Opinion: Flesh-eating disease -- we need an overhaul of animal importation regulations
By Victoria Wagner, Christopher Fernandez-Prada, and Martin Olivier, from The Conversation
Leishmania is a flesh-eating parasite that affects millions of people each year, in 98 countries and territories — but isn’t native to Canada and the United States. So why are veterinarians starting to report Leishmania here, so far from this parasite’s natural warm climate?
Leishmania are microscopic parasites transmitted by sandfly bites, and cause a disease called leishmaniosis. There are several forms of this disease, affecting the skin, mucous membranes and internal organs. Some forms of the disease lead to severe disfigurement, others death.
Leishmaniosis is classified as a neglected tropical disease by the World Health Organization, primarily affecting those in tropical and subtropical regions. The disease particularly affects populations lacking access to adequate housing and sanitation services.
Leishmaniosis is a zoonotic disease, meaning it can be transmitted from animals to humans; dogs are the reservoir for this parasite.
A Canadian threat?
Recently, veterinarians in the U.S. and Canada have been detecting Leishmania in imported dogs: the disease has been detected in dogs in 18 states and two provinces. Our laboratory received reports of at least 10 in Québec within the span of a year. Soon after, we were presented with a case ourselves: a dog imported with suspected “fight wounds” later diagnosed to be Leishmania.
More and more, owners are travelling with their pets or importing animals from other countries. The regulations for bringing pets into Canada are lax — generally, the only requirements are proof of rabies vaccination and a certificate from a veterinarian declaring the animal to be in apparent good health. Furthermore, since many of the tests and diagnostic treatments for exotic diseases (including leishmaniosis) are unfamiliar or inaccessible in Canada, diagnosis and treatment are complicated.
This puts the health of the patient, and ultimately the public, at risk.
Although the exact species of sandflies that transmit Leishmania are not present in Canada, reports of Leishmania maintaining itself within groups of kennelled foxhounds in 18 states and two provinces strongly suggest that the parasite can be transmitted from dog to dog: through bites, breeding or blood transfusions. In addition, it has recently been demonstrated that ticks can also transmit leishmaniosis.
Therefore, although unfortunate, Leishmania establishment in Canada and the U.S. remains possible.
Leishmania’s secret weapon
Treatment of leishmaniosis is currently limited to very few drugs, most of which have been in use for decades. In recent years, there has been an increase in Leishmania drug resistance and treatment failure. Scientists, including us, are searching for clues to better understand how these parasites survive in the presence of anti-leishmanial drugs. A number of experiments have led us (and others) to focus on Leishmania’s release of extracellular vesicles.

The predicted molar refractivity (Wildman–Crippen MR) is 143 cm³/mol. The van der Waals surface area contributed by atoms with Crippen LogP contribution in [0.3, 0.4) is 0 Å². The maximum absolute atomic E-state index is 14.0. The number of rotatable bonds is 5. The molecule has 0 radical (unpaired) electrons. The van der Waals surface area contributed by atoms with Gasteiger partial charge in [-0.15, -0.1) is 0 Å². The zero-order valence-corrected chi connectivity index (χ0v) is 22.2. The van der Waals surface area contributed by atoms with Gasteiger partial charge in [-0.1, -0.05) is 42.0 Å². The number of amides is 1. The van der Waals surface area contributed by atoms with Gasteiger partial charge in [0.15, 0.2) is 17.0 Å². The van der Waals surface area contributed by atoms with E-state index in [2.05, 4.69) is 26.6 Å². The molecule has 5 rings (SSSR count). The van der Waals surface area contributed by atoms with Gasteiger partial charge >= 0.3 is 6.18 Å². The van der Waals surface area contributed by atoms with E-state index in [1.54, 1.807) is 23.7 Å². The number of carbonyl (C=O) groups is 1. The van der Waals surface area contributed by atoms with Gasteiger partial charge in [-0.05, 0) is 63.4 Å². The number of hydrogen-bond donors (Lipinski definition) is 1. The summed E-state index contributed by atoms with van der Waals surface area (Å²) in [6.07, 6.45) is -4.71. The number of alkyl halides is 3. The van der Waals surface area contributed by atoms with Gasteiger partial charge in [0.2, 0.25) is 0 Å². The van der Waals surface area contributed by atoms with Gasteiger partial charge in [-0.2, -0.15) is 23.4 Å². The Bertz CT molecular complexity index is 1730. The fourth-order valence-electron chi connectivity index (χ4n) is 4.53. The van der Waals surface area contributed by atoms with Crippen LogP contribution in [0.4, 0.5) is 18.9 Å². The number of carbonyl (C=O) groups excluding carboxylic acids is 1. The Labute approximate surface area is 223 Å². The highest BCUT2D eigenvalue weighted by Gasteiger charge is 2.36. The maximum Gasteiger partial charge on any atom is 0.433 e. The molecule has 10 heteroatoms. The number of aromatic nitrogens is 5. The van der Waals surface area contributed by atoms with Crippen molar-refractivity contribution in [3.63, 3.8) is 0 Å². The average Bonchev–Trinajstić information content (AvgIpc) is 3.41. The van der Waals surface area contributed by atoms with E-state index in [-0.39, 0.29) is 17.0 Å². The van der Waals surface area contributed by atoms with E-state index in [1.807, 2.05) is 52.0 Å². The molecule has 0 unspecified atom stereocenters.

Extracellular vesicles are small, round particles with a fatty outer membrane, and they are produced by all living cells, including Leishmania parasites. Although tiny — you need an electron microscope to see them — these particles transport valuable cargo that ranges from DNA to fats and proteins. The contents of these vesicles provide a “snapshot” of their cell of origin, and can be “delivered” to nearby cells.
Recent studies have found that not only do the size and shape of these vesicles differ between sensitive and drug-resistant strains of Leishmania, but vesicles produced by drug-resistant parasites contain special drug-resistance molecules.
A better understanding of extracellular vesicles’ function is another step towards understanding how drug resistance spreads among Leishmania populations with the goal of preventing it. Additionally, research has demonstrated that when an infected sandfly bites a human, it’s not just parasites that are injected into the bloodstream: extracellular vesicles come along too, and are confronted by our immune system.
Studying extracellular vesicles may provide vital information for the development of new Leishmania therapies or a vaccine.
Mandatory reporting of canine leishmaniosis cases by veterinarians, easy access to fast and reliable diagnostic tests and appropriate treatments and an overhaul of animal importation regulations are critical.
A “One Health” approach, requiring the collaboration of human, animal, and environmental health partners, is key to preventing Leishmania cases in Canada and the U.S.
Victoria Wagner is a Veterinarian and M.Sc. student in Molecular Parasitology, Université de Montréal
Christopher Fernandez-Prada is Assistant professor at Université de Montréal (Faculty of Veterinary Sciences); Head of the animal parasitology diagnostic laboratory of UdeM; Adjunct professor McGill University (Faculty of Medicine), Université de Montréal
Martin Olivier is Full Professor at McGill University, Departments of Medicine, Microbiology and Immunology; Senior Investigator at the Research Institute of the McGill University Health Centre and Chair of the Laboratory for the Study of Host-Parasite Interaction., McGill University